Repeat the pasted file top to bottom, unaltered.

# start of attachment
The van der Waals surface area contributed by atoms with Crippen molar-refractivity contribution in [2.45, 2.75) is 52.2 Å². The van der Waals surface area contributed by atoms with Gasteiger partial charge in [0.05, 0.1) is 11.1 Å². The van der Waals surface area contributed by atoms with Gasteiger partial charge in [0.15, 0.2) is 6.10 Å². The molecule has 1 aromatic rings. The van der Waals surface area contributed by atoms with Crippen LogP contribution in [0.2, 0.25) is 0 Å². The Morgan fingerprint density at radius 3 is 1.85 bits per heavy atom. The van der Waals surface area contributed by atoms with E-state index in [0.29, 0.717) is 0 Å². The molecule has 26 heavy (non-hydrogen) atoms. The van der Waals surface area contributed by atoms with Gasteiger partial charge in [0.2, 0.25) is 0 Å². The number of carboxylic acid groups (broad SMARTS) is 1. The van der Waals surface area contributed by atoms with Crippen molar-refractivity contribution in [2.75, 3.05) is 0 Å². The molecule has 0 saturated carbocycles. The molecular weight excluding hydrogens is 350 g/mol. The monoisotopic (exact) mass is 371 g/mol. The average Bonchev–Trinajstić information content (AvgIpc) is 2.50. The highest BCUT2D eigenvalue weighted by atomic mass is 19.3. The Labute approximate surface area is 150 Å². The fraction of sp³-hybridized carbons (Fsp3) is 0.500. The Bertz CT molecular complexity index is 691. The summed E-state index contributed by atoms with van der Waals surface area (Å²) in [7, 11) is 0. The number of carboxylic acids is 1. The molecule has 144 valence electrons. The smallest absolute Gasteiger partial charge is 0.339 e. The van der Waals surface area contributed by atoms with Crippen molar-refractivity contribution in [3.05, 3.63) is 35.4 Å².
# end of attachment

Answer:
The van der Waals surface area contributed by atoms with Crippen molar-refractivity contribution in [2.45, 2.75) is 52.2 Å². The van der Waals surface area contributed by atoms with Gasteiger partial charge in [0.05, 0.1) is 11.1 Å². The van der Waals surface area contributed by atoms with Gasteiger partial charge in [0.15, 0.2) is 6.10 Å². The molecule has 1 aromatic rings. The van der Waals surface area contributed by atoms with Crippen LogP contribution in [0.2, 0.25) is 0 Å². The Morgan fingerprint density at radius 3 is 1.85 bits per heavy atom. The van der Waals surface area contributed by atoms with E-state index in [0.29, 0.717) is 0 Å². The molecule has 26 heavy (non-hydrogen) atoms. The van der Waals surface area contributed by atoms with Gasteiger partial charge in [0.2, 0.25) is 0 Å². The number of carboxylic acid groups (broad SMARTS) is 1. The van der Waals surface area contributed by atoms with Crippen molar-refractivity contribution in [2.75, 3.05) is 0 Å². The molecule has 0 saturated carbocycles. The molecular weight excluding hydrogens is 350 g/mol. The monoisotopic (exact) mass is 371 g/mol. The average Bonchev–Trinajstić information content (AvgIpc) is 2.50. The highest BCUT2D eigenvalue weighted by atomic mass is 19.3. The Labute approximate surface area is 150 Å². The fraction of sp³-hybridized carbons (Fsp3) is 0.500. The Bertz CT molecular complexity index is 691. The summed E-state index contributed by atoms with van der Waals surface area (Å²) in [7, 11) is 0. The number of carboxylic acids is 1. The molecule has 144 valence electrons. The smallest absolute Gasteiger partial charge is 0.339 e. The van der Waals surface area contributed by atoms with Crippen molar-refractivity contribution in [3.05, 3.63) is 35.4 Å².